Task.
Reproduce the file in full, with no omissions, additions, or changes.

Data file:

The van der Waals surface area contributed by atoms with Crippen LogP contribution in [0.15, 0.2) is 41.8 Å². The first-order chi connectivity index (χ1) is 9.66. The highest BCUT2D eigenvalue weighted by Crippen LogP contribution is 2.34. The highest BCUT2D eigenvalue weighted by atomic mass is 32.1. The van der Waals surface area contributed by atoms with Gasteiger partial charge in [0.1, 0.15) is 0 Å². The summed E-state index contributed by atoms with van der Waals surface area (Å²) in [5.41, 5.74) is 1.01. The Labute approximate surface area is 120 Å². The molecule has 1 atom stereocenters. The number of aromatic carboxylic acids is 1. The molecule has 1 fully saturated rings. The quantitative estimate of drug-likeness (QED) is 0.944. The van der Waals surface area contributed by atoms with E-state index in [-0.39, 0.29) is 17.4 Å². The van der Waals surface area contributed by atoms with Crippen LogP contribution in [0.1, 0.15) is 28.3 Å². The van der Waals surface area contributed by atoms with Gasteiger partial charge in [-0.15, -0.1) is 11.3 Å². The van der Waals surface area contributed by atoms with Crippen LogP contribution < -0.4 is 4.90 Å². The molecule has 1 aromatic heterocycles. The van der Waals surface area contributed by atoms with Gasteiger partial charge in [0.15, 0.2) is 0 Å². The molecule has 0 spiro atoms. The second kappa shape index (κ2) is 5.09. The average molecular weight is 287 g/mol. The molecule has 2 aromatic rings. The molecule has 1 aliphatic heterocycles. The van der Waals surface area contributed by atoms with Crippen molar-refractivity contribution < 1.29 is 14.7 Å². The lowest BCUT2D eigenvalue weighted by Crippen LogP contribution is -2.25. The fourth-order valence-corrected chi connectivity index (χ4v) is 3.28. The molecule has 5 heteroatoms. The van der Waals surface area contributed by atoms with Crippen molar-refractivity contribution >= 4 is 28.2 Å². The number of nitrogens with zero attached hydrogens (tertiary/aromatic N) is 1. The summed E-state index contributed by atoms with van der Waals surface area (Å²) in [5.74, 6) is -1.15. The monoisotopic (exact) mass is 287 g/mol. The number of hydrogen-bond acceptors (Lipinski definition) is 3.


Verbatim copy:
The van der Waals surface area contributed by atoms with Crippen LogP contribution in [0.15, 0.2) is 41.8 Å². The first-order chi connectivity index (χ1) is 9.66. The highest BCUT2D eigenvalue weighted by Crippen LogP contribution is 2.34. The highest BCUT2D eigenvalue weighted by atomic mass is 32.1. The van der Waals surface area contributed by atoms with Gasteiger partial charge in [0.1, 0.15) is 0 Å². The summed E-state index contributed by atoms with van der Waals surface area (Å²) in [5.41, 5.74) is 1.01. The Labute approximate surface area is 120 Å². The molecule has 1 atom stereocenters. The number of aromatic carboxylic acids is 1. The molecule has 1 fully saturated rings. The quantitative estimate of drug-likeness (QED) is 0.944. The van der Waals surface area contributed by atoms with E-state index in [-0.39, 0.29) is 17.4 Å². The van der Waals surface area contributed by atoms with Crippen LogP contribution in [0.1, 0.15) is 28.3 Å². The van der Waals surface area contributed by atoms with Gasteiger partial charge in [-0.15, -0.1) is 11.3 Å². The van der Waals surface area contributed by atoms with Crippen LogP contribution < -0.4 is 4.90 Å². The molecule has 1 aromatic heterocycles. The van der Waals surface area contributed by atoms with Gasteiger partial charge in [0.15, 0.2) is 0 Å². The molecule has 0 spiro atoms. The second kappa shape index (κ2) is 5.09. The average molecular weight is 287 g/mol. The molecule has 2 aromatic rings. The molecule has 1 aliphatic heterocycles. The van der Waals surface area contributed by atoms with Crippen molar-refractivity contribution < 1.29 is 14.7 Å². The lowest BCUT2D eigenvalue weighted by Crippen LogP contribution is -2.25. The fourth-order valence-corrected chi connectivity index (χ4v) is 3.28. The molecule has 5 heteroatoms. The van der Waals surface area contributed by atoms with Crippen molar-refractivity contribution >= 4 is 28.2 Å². The number of nitrogens with zero attached hydrogens (tertiary/aromatic N) is 1. The summed E-state index contributed by atoms with van der Waals surface area (Å²) in [5.74, 6) is -1.15. The monoisotopic (exact) mass is 287 g/mol. The number of hydrogen-bond acceptors (Lipinski definition) is 3.